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is there a way that I can make this work? Or do I need to use separate files?

#include <iostream>                                                     // Necessary 
using namespace std;
#define long double mMaxOf2(long double min, long double max)
#define long double mMaxOf3(long double Min, long double Max, long double Mid)\
     mMaxOf2(mMaxOf2((Min), (Mid), (Max)));\

int main()
    double primary;
    double secondary;
    double tertiary;
    cout << "Please enter three numbers: ";
    cin >> primary >> secondary >> tertiary;
    cout << "The maximum of " << primary << " " << secondary << " " << tertiary;
    cout << " using mMaxOf3 is " << (mMaxOf3(primary, secondary, tertiary));

    return 0;

Problem lies with mMaxOf3, it isn't declared... Hmm maybe I need the prototype.

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The homework tag is not to be added to any new questions. You should have seen the big note under it as you tried to add it. – Benjamin Lindley Oct 22 '12 at 5:02
If possible (as it will always may be), don't use macros. Use either inline functions if you want macro-like performance benefits (or just let the compiler optimize). – Mark Garcia Oct 22 '12 at 5:06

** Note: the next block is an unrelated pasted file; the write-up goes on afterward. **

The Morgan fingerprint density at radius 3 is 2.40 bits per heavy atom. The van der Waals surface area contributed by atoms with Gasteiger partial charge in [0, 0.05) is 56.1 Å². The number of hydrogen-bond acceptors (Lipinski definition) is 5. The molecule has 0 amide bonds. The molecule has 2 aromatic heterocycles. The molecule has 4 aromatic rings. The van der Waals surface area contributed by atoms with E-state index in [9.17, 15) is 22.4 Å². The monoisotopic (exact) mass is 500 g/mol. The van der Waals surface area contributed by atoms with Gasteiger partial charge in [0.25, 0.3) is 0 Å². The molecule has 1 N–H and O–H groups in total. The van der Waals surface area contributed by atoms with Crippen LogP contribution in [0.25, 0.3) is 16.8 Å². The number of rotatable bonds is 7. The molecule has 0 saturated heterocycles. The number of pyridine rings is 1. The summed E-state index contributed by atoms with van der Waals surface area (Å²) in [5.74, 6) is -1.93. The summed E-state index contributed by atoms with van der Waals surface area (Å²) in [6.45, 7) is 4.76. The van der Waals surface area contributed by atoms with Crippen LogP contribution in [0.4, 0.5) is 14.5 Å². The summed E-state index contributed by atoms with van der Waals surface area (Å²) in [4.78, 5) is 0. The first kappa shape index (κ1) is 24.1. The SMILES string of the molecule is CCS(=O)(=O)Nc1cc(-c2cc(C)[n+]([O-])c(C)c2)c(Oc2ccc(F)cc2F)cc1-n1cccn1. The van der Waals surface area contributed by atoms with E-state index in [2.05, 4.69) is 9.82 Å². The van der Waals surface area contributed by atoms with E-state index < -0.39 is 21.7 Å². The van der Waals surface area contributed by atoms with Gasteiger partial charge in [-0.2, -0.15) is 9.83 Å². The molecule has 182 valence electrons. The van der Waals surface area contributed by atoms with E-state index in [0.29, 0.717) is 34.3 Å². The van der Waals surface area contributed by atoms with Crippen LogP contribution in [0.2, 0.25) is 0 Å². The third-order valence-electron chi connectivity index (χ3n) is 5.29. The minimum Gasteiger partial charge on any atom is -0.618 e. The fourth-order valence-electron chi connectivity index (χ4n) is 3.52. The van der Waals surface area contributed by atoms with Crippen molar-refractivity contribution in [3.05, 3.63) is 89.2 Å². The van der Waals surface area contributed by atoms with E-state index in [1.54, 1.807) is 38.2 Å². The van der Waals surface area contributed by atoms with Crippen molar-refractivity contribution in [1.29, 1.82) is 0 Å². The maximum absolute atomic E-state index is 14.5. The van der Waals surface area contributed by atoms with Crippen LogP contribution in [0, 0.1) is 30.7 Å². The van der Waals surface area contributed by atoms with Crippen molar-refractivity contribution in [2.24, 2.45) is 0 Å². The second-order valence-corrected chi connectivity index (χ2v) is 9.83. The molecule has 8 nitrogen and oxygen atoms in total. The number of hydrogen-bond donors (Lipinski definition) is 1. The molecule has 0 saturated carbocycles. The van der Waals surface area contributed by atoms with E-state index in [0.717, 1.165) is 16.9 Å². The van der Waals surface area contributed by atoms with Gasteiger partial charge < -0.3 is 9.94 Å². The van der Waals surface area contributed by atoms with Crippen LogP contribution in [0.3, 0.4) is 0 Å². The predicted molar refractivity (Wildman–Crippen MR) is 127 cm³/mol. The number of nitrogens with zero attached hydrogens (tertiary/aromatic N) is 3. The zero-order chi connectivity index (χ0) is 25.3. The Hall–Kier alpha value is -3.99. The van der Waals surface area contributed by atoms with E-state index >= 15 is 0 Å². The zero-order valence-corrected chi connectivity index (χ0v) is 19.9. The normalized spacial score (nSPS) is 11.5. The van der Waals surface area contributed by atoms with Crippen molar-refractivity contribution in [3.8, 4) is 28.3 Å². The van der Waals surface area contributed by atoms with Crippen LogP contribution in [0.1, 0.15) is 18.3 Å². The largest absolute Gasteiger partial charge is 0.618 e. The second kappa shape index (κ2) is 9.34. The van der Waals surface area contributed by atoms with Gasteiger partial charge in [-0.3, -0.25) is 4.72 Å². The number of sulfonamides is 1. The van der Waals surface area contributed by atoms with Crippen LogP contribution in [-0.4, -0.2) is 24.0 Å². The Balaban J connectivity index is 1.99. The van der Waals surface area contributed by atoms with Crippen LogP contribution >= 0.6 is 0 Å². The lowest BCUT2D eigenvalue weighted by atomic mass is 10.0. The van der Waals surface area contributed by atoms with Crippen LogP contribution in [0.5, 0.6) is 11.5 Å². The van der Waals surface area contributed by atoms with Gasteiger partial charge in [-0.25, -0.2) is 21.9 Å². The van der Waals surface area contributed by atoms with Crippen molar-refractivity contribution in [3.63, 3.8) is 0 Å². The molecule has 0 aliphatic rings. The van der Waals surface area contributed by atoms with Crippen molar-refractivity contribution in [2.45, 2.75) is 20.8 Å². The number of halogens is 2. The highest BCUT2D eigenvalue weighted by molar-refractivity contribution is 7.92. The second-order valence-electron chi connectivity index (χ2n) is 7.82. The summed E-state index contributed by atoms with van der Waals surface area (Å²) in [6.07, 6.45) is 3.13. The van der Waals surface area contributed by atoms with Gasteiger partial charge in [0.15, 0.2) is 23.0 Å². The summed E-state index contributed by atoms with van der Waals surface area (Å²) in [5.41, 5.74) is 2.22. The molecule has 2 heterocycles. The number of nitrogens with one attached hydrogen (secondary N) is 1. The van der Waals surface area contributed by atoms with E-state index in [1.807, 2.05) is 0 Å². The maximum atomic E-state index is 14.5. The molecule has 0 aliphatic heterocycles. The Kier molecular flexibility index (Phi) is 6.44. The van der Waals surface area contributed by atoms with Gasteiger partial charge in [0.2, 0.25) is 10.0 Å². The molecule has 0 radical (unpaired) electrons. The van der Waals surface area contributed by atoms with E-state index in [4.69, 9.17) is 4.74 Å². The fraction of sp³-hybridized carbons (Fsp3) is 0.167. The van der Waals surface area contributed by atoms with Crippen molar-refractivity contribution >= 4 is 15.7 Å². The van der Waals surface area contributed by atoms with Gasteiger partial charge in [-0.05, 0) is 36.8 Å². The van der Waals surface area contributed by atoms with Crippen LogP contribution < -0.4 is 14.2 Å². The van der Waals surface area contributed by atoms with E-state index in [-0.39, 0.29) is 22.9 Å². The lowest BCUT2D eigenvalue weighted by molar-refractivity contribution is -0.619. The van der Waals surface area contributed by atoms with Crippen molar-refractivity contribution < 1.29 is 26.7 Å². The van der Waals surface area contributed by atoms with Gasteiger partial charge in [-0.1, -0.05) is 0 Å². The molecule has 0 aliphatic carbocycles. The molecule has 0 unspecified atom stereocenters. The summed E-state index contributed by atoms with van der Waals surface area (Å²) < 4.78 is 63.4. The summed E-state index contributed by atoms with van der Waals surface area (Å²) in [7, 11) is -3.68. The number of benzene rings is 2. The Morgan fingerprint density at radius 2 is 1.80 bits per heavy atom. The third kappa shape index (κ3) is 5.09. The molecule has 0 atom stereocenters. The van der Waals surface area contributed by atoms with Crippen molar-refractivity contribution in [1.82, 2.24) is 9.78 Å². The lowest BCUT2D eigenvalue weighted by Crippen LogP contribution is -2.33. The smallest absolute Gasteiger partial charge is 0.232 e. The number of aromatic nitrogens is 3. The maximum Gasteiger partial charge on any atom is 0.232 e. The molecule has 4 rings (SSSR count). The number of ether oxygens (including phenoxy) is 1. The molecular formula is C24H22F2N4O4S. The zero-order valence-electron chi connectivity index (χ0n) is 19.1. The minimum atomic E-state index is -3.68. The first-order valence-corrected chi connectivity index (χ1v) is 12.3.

Sorry, must have missed that about the homework tag. – user1728737 Oct 22 '12 at 5:20
You should fix the parenthesises in MaxOf3. And think how you would choose the MaxOf2, the macro is just empty now. – harper Oct 22 '12 at 6:18
up vote 2 down vote accepted

Multi line macros require a \ character at the end of each line (except the last).

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Using macros is discouraged. Use functions instead. Unless this is a homework assignment that specifically wants you to write macros. In that case, you should know that macros are based on rather simple text substitution. They are not aware of types and they don't have a scope (which is why they shouldn't be used). For example, a function that determines the max of two integers:

int max(int a, int b)
    return a > b ? a : b;

However, a macro that does the same doesn't know anything about ints and doesn't have a scope nor does return mean anything for a macro:

#define max(a, b) (a > b ? a : b)

Using that macro means that the preprocessor will simply replace your text with the macro's definition. For example, if you write this:

max(3, 5);

the preprocessor will transform that text into this:

(3 > 5 ? 3 : 5)

and that's it. No types, no scope, just a plain copy&paste of text. You could just as well have written:

max(if, else);

and the preprocessor would still happily transform that into:

(if > else ? if : else)

which makes zero sense. It doesn't check it, and it doesn't care. It just deals with text. I hope this makes it clear now why something like:

#define long double mMaxOf2(long double min, long double max)

cannot work.

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There are at least 2 things wrong:

  1. Macros must be declared in one line so you have to separate lines with a backslash ( \ )
  2. Macros can't return values either, so the "return" there is not going to do what you want.

You should think of macros like copy/paste's.

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